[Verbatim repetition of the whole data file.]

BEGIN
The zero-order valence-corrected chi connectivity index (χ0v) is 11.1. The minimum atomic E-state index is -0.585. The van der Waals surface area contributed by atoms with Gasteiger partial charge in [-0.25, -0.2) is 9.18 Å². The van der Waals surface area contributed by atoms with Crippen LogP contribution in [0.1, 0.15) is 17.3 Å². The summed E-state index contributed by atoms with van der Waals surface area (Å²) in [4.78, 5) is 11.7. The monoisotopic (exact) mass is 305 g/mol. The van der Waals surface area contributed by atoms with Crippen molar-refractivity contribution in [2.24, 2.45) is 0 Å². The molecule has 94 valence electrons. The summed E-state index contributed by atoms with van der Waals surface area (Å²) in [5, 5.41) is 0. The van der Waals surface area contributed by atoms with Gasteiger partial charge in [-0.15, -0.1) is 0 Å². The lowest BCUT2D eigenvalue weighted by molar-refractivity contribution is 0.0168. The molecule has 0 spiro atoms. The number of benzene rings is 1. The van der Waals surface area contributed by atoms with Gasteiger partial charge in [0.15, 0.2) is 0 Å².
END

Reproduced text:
The zero-order valence-corrected chi connectivity index (χ0v) is 11.1. The minimum atomic E-state index is -0.585. The van der Waals surface area contributed by atoms with Gasteiger partial charge in [-0.25, -0.2) is 9.18 Å². The van der Waals surface area contributed by atoms with Crippen LogP contribution in [0.1, 0.15) is 17.3 Å². The summed E-state index contributed by atoms with van der Waals surface area (Å²) in [4.78, 5) is 11.7. The monoisotopic (exact) mass is 305 g/mol. The van der Waals surface area contributed by atoms with Crippen molar-refractivity contribution in [2.24, 2.45) is 0 Å². The molecule has 94 valence electrons. The summed E-state index contributed by atoms with van der Waals surface area (Å²) in [5, 5.41) is 0. The van der Waals surface area contributed by atoms with Gasteiger partial charge in [-0.15, -0.1) is 0 Å². The lowest BCUT2D eigenvalue weighted by molar-refractivity contribution is 0.0168. The molecule has 0 spiro atoms. The number of benzene rings is 1. The van der Waals surface area contributed by atoms with Gasteiger partial charge in [0.15, 0.2) is 0 Å².